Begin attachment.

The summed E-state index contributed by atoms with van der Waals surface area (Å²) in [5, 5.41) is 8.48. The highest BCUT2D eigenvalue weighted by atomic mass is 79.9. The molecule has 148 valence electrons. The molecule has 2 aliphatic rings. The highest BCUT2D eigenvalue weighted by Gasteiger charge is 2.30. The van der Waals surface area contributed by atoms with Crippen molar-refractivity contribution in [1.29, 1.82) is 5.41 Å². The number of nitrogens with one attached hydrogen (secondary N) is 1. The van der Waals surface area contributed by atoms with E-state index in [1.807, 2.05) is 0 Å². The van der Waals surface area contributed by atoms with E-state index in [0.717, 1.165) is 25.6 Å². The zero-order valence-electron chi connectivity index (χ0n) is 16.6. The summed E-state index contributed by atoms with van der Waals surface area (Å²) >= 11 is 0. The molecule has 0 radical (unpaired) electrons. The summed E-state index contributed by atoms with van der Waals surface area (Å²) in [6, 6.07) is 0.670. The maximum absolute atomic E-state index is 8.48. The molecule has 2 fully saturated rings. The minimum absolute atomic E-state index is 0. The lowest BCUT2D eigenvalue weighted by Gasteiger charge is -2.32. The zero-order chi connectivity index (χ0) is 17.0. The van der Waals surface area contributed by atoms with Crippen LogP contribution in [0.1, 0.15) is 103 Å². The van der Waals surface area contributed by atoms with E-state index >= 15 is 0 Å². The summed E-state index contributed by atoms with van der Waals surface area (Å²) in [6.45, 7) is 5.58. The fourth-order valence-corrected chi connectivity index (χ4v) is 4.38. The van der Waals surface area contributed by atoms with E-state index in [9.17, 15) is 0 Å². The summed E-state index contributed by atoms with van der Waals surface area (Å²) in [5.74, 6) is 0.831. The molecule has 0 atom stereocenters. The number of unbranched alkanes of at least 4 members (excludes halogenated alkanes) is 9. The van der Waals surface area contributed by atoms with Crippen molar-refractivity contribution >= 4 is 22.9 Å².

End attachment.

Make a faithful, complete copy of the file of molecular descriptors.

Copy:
The summed E-state index contributed by atoms with van der Waals surface area (Å²) in [5, 5.41) is 8.48. The highest BCUT2D eigenvalue weighted by atomic mass is 79.9. The molecule has 148 valence electrons. The molecule has 2 aliphatic rings. The highest BCUT2D eigenvalue weighted by Gasteiger charge is 2.30. The van der Waals surface area contributed by atoms with Crippen molar-refractivity contribution in [1.29, 1.82) is 5.41 Å². The number of nitrogens with one attached hydrogen (secondary N) is 1. The van der Waals surface area contributed by atoms with E-state index in [1.807, 2.05) is 0 Å². The van der Waals surface area contributed by atoms with E-state index in [0.717, 1.165) is 25.6 Å². The zero-order valence-electron chi connectivity index (χ0n) is 16.6. The summed E-state index contributed by atoms with van der Waals surface area (Å²) >= 11 is 0. The molecule has 0 radical (unpaired) electrons. The summed E-state index contributed by atoms with van der Waals surface area (Å²) in [6, 6.07) is 0.670. The maximum absolute atomic E-state index is 8.48. The molecule has 2 fully saturated rings. The minimum absolute atomic E-state index is 0. The lowest BCUT2D eigenvalue weighted by Gasteiger charge is -2.32. The zero-order chi connectivity index (χ0) is 17.0. The van der Waals surface area contributed by atoms with Crippen LogP contribution in [0.1, 0.15) is 103 Å². The van der Waals surface area contributed by atoms with E-state index >= 15 is 0 Å². The summed E-state index contributed by atoms with van der Waals surface area (Å²) in [6.45, 7) is 5.58. The fourth-order valence-corrected chi connectivity index (χ4v) is 4.38. The van der Waals surface area contributed by atoms with E-state index in [9.17, 15) is 0 Å². The summed E-state index contributed by atoms with van der Waals surface area (Å²) in [5.74, 6) is 0.831. The molecule has 0 atom stereocenters. The number of unbranched alkanes of at least 4 members (excludes halogenated alkanes) is 9. The van der Waals surface area contributed by atoms with Crippen molar-refractivity contribution >= 4 is 22.9 Å².